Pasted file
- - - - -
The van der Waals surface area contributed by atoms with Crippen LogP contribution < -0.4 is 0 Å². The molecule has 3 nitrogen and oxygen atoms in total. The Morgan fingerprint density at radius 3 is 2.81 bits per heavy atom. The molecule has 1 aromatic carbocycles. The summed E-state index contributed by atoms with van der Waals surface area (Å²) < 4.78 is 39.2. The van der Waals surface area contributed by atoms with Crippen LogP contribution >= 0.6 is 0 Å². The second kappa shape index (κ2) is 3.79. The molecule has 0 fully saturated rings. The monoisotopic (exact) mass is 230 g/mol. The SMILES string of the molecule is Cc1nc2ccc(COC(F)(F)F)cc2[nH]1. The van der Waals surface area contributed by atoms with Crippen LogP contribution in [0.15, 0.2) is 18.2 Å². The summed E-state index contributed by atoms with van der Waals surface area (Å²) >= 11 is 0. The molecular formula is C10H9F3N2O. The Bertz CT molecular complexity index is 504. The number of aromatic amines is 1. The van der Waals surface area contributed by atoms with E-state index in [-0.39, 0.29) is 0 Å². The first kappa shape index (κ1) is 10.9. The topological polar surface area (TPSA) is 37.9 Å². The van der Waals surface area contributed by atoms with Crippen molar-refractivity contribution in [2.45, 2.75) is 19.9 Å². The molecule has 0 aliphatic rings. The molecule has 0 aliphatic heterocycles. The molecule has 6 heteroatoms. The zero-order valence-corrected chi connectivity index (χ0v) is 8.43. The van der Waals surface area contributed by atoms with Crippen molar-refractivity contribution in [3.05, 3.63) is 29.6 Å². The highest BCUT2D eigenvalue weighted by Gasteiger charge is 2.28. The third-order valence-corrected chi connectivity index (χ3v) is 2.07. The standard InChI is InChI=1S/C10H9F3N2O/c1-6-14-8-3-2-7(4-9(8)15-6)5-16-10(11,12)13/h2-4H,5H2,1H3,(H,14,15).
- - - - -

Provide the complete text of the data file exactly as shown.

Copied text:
The van der Waals surface area contributed by atoms with Crippen LogP contribution < -0.4 is 0 Å². The molecule has 3 nitrogen and oxygen atoms in total. The Morgan fingerprint density at radius 3 is 2.81 bits per heavy atom. The molecule has 1 aromatic carbocycles. The summed E-state index contributed by atoms with van der Waals surface area (Å²) < 4.78 is 39.2. The van der Waals surface area contributed by atoms with Crippen LogP contribution >= 0.6 is 0 Å². The second kappa shape index (κ2) is 3.79. The molecule has 0 fully saturated rings. The monoisotopic (exact) mass is 230 g/mol. The SMILES string of the molecule is Cc1nc2ccc(COC(F)(F)F)cc2[nH]1. The van der Waals surface area contributed by atoms with Crippen LogP contribution in [0.15, 0.2) is 18.2 Å². The summed E-state index contributed by atoms with van der Waals surface area (Å²) >= 11 is 0. The molecular formula is C10H9F3N2O. The Bertz CT molecular complexity index is 504. The number of aromatic amines is 1. The van der Waals surface area contributed by atoms with E-state index in [-0.39, 0.29) is 0 Å². The first kappa shape index (κ1) is 10.9. The topological polar surface area (TPSA) is 37.9 Å². The van der Waals surface area contributed by atoms with Crippen molar-refractivity contribution in [2.45, 2.75) is 19.9 Å². The molecule has 0 aliphatic rings. The molecule has 0 aliphatic heterocycles. The molecule has 6 heteroatoms. The zero-order valence-corrected chi connectivity index (χ0v) is 8.43. The van der Waals surface area contributed by atoms with Crippen molar-refractivity contribution in [3.05, 3.63) is 29.6 Å². The highest BCUT2D eigenvalue weighted by Gasteiger charge is 2.28. The third-order valence-corrected chi connectivity index (χ3v) is 2.07. The standard InChI is InChI=1S/C10H9F3N2O/c1-6-14-8-3-2-7(4-9(8)15-6)5-16-10(11,12)13/h2-4H,5H2,1H3,(H,14,15).